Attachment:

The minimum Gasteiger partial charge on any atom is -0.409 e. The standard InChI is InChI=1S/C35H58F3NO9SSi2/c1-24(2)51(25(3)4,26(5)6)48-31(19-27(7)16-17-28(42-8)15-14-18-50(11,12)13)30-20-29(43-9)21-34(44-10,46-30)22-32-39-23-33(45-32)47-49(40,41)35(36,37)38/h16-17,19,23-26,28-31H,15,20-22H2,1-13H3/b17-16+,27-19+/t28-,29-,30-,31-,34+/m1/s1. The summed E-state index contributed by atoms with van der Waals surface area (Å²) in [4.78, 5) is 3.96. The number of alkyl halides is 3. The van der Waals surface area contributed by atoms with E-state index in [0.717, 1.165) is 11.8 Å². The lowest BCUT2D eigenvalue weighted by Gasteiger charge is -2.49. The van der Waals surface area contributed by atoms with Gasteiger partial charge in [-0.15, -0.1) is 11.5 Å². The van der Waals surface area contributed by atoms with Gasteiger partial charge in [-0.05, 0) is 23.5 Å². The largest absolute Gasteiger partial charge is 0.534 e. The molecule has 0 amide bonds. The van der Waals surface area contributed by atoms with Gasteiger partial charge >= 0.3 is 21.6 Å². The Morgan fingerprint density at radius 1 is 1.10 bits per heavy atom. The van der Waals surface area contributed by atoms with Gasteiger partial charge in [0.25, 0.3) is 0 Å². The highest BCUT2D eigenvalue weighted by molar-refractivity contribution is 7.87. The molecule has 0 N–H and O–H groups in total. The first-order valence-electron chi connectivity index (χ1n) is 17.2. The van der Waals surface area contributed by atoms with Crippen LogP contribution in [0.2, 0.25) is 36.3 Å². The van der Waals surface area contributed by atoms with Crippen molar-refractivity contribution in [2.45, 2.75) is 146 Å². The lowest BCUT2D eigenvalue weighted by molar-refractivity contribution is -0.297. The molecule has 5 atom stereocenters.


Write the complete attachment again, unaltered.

The minimum Gasteiger partial charge on any atom is -0.409 e. The standard InChI is InChI=1S/C35H58F3NO9SSi2/c1-24(2)51(25(3)4,26(5)6)48-31(19-27(7)16-17-28(42-8)15-14-18-50(11,12)13)30-20-29(43-9)21-34(44-10,46-30)22-32-39-23-33(45-32)47-49(40,41)35(36,37)38/h16-17,19,23-26,28-31H,15,20-22H2,1-13H3/b17-16+,27-19+/t28-,29-,30-,31-,34+/m1/s1. The summed E-state index contributed by atoms with van der Waals surface area (Å²) in [4.78, 5) is 3.96. The number of alkyl halides is 3. The van der Waals surface area contributed by atoms with E-state index in [0.717, 1.165) is 11.8 Å². The lowest BCUT2D eigenvalue weighted by Gasteiger charge is -2.49. The van der Waals surface area contributed by atoms with Gasteiger partial charge in [-0.15, -0.1) is 11.5 Å². The van der Waals surface area contributed by atoms with Gasteiger partial charge in [-0.05, 0) is 23.5 Å². The largest absolute Gasteiger partial charge is 0.534 e. The molecule has 0 amide bonds. The van der Waals surface area contributed by atoms with Gasteiger partial charge >= 0.3 is 21.6 Å². The Morgan fingerprint density at radius 1 is 1.10 bits per heavy atom. The van der Waals surface area contributed by atoms with Gasteiger partial charge in [0.25, 0.3) is 0 Å². The highest BCUT2D eigenvalue weighted by molar-refractivity contribution is 7.87. The molecule has 0 N–H and O–H groups in total. The first-order valence-electron chi connectivity index (χ1n) is 17.2. The van der Waals surface area contributed by atoms with Crippen LogP contribution in [0.2, 0.25) is 36.3 Å². The van der Waals surface area contributed by atoms with Crippen molar-refractivity contribution in [2.45, 2.75) is 146 Å². The lowest BCUT2D eigenvalue weighted by molar-refractivity contribution is -0.297. The molecule has 5 atom stereocenters.